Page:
I do love a good Grenache. That is a fact. The key word is good. This variety is so expressive of it’s terroir, but also very sensitive to the winemaking process. Some of the best Grenache I’ve had are from winemakers with a kind of “hippie” attitude, if you will, when it comes to their Rhone-style winemaking approach: Express the terroir, man.
Tasting this Grenache “blind” — as in no tech sheet or vineyard or winemaking information prior to tasting — I felt that this particular wine lacked site specificity, that the overall palate was more about the winemaking than the wine grape. That being said, I never feature wines that I don’t think are worth writing about. I do think that the flavor profile and palate will be suitable to some and that it can have a fit given the proper pairing.
Lightening Wines is a new sip for me. Winemakers Randy and Brooke Hester were kind enough to send me a few samples to taste what their small batch winery is all about. This Napa-based winery focuses on Rhone-style wines, sourcing much of their grapes from El Dorado County, California’s self-proclaimed “Rhone-zone.” As someone who loves Rhone wines and appreciates California’s diverse expression of the grapes that are so dependent on both region and winemaker, I was eager to taste what Lightening Wines had to offer. Always skeptical about white blends in general, spoiler alert: I was very much impressed by this CDP Blanc. Well-balanced, refreshing, and just downright tasty, I was able to enjoy with several meals throughout the week.
As I mentioned in my review of the Emeritus Vineyards 2015 Hallberg Ranch Pinot Noir, this is my first time tasting from this winery. One of the things that intrigued me about Emeritus Vineyards is their story surrounding dry farming. According to the winery, dry farming Pinot Noir is common in Burgundy, but rare in California. But because of the Goldridge soils found in Emeritus’s Hallberg Ranch vineyard, located in the Green Valley AVA of Sonoma County, owner and vintner Brice Cutrer Jones decided to dry farm his vineyards since he purchased the land in 2007, planting the original apple orchard to grape vines.
The Goldridge soil with the underlying clay loam forces the vines to dig deep (nearly 20 feet) into the soil for water. This is something you may have read about in conjunction with the heartier Bordeaux varieites (Cabernet Sauvignon, Cabernet Franc, even Petit Verdot and Malbec), but is — at least to me — a funky concept for the delicate Pinot Noir grape. According to Jones, this actually gives his Pinot Noir more complexity, a noteworthy minerality, and also allows the grapes to develop fully matured flavors at a lower Brix. Jones’s partner, Kirk Lokka notes, “Most growers pick at higher sugar levels because modern irrigation practices dilute the grapes with an excess of water. This is not the case with dry farming.”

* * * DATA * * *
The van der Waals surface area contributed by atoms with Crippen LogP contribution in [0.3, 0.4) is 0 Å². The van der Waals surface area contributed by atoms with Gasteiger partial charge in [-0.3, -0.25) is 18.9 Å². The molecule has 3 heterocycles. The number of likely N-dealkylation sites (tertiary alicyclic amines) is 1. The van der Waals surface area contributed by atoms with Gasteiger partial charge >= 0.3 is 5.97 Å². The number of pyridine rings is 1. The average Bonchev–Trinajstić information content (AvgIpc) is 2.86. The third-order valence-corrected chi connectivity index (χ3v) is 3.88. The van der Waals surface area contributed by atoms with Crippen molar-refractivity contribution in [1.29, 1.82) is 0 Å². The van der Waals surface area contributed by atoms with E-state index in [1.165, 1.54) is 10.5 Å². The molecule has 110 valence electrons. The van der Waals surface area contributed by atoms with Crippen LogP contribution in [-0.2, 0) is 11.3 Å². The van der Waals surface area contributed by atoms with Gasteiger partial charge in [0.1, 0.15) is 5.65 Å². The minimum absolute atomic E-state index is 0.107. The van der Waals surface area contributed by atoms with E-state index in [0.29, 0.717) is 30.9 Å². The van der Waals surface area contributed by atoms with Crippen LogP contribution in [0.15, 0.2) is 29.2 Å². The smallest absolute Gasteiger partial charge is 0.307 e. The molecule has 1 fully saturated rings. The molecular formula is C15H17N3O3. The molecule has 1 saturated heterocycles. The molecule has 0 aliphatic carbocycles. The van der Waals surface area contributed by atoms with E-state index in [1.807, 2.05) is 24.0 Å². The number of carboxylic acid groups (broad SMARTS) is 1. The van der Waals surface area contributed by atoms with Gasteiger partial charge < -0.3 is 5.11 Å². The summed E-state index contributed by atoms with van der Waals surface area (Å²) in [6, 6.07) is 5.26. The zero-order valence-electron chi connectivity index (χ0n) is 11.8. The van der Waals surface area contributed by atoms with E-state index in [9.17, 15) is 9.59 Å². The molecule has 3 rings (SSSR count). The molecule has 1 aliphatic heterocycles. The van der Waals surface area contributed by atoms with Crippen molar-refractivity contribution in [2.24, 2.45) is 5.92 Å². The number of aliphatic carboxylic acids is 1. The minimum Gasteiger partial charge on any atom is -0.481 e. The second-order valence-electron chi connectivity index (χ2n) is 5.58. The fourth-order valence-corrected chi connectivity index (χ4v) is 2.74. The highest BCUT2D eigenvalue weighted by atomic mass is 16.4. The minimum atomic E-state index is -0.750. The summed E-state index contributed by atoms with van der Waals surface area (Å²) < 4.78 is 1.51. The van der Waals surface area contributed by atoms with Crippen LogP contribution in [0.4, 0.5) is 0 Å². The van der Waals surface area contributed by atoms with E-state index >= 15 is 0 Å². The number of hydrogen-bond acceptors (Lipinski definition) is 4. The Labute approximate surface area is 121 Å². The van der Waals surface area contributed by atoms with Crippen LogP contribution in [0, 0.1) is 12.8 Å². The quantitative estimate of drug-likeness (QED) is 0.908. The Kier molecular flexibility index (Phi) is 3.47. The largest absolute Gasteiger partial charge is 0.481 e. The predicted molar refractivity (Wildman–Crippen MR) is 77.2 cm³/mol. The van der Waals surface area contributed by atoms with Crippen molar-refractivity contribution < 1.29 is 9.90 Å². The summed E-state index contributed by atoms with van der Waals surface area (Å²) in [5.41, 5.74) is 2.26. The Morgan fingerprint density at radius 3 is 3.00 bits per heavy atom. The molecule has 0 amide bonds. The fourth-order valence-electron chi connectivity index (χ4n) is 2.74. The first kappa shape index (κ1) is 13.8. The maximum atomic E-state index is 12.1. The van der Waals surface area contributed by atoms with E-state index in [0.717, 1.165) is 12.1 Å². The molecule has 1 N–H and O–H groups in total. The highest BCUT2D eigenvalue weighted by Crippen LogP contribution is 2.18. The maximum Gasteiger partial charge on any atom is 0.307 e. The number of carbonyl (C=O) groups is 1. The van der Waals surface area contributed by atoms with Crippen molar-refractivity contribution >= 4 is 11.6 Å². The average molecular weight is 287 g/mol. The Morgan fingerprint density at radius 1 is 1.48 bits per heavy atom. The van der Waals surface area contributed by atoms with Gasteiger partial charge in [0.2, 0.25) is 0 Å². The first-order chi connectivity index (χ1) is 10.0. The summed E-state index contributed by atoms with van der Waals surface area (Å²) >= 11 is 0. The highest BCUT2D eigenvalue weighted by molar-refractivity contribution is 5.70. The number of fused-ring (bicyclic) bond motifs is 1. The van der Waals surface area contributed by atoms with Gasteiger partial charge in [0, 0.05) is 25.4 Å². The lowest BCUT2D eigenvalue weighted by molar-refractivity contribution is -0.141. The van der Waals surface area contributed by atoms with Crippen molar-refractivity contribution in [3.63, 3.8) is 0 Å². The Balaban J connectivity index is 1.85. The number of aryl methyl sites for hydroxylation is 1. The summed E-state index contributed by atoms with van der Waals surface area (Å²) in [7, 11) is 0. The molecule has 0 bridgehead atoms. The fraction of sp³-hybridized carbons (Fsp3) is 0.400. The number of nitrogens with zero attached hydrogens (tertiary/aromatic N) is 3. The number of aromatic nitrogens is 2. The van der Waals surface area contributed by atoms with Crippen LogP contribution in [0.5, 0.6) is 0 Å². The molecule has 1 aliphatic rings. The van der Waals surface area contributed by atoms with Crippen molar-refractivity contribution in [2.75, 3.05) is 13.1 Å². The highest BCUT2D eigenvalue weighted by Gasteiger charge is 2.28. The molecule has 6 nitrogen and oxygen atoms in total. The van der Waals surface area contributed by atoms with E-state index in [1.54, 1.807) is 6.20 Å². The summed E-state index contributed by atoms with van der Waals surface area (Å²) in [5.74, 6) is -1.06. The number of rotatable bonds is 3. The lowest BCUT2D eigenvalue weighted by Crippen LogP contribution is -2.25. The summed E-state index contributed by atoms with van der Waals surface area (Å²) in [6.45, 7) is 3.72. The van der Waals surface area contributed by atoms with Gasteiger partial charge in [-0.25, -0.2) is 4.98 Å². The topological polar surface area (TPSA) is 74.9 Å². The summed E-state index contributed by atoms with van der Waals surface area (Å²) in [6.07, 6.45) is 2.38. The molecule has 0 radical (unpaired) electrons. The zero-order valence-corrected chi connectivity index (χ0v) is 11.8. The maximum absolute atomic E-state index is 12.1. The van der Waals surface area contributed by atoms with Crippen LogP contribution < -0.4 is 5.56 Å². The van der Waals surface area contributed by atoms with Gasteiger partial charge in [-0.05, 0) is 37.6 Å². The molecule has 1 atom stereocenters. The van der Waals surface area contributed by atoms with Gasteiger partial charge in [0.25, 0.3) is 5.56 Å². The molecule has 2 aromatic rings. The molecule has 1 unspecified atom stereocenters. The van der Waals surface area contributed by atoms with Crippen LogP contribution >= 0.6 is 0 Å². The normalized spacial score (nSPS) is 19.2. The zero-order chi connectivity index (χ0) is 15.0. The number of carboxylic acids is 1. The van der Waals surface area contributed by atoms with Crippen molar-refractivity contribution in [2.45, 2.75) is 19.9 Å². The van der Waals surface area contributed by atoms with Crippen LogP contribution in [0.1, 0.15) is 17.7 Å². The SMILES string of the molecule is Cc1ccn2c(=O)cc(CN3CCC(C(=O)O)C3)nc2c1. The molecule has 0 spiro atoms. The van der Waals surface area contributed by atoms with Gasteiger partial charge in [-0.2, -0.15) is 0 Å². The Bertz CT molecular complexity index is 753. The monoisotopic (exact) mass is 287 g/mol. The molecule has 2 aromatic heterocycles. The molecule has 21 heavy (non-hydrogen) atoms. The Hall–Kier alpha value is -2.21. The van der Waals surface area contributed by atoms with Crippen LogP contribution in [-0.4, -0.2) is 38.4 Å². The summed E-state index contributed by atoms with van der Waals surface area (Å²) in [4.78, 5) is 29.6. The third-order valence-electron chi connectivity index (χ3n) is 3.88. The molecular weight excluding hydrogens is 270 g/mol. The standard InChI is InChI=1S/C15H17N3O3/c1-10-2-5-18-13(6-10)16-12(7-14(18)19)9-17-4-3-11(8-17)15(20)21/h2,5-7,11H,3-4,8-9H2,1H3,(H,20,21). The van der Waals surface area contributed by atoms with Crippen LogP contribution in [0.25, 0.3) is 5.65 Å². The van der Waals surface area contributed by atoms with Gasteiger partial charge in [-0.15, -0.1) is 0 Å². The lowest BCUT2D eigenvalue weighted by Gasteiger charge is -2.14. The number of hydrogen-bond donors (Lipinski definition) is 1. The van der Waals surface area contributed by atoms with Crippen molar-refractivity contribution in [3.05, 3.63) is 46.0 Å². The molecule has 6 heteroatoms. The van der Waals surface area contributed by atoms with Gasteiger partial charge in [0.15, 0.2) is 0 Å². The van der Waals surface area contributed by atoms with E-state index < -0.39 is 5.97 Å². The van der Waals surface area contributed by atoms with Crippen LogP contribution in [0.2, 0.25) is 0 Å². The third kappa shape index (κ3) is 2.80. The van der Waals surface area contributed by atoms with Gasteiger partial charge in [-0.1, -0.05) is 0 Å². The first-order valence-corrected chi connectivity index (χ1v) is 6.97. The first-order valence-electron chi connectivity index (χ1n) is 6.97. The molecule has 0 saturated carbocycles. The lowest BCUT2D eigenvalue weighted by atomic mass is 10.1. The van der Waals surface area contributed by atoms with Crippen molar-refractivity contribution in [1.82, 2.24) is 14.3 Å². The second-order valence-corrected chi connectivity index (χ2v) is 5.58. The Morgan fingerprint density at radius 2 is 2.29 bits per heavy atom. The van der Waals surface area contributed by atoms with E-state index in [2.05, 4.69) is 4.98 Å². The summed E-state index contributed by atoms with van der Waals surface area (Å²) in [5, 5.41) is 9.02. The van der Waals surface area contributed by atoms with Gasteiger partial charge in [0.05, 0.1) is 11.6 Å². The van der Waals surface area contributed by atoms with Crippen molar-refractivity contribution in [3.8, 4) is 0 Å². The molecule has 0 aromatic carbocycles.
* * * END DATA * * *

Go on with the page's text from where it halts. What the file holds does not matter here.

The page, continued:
The Pinot Hill Vineyard, located in Sebastopol, is also dry-farmed. And, again according to the winery, once Jones and Lokka purchased this property and instigated their dry farming methods on this Pinot-centric plot of land, Emeritus not has the largest dry-farmed estate in Sonoma County “and possibly California.” There are 107.76 acres planted on Hallberg Ranch, 30.68 acres planted on Pinot Hill.
Ok, that was a lot of talk about soil and stuff. But what does that all taste like in the glass?
Earthy, muddy, murky, funky. These are the words I think of when I think of Mourvedre and the qualities that endear the variety to me. Even in its rosé form, there’s something rustic, even animalistic, about it.
As my winemaking friend Larry Schaffer of Tercero Wines notes, “Warner always produces a darker, more brooding style of Mourvèdre…this ‘funks’ the wine up a bit and gives it spice and structure.”
And yet my winemaking friend Steve Grower from Crux Winery said, “I’ve been tempted to say ‘Mourvedre has a je ne sais quoi‘ to avoid having to actually describe it.”
Indeed to pin Mourvedre down to a single style — well you shouldn’t tame a wild thing I suppose. All I can say as an introduction to this Mourvedre based on my experiences…
I don’t often write about wines I relive, but some winemakers’ wines are just too good not to talk about. And it’s amazing the difference a vintage can make. But one thing that remains consistent year after year is Cindy Cosco’s ability to craft the most delicate, nuanced wines from even the heartiest of red wine grapes. So keep reading to learn about the Passaggio 2016 GSM Red Blend, and if you haven’t already, take a look at what the Passaggio 2015 GSM was like. Both offer up their own subtleties, but I paired them with wildly different cuisines. Enjoy!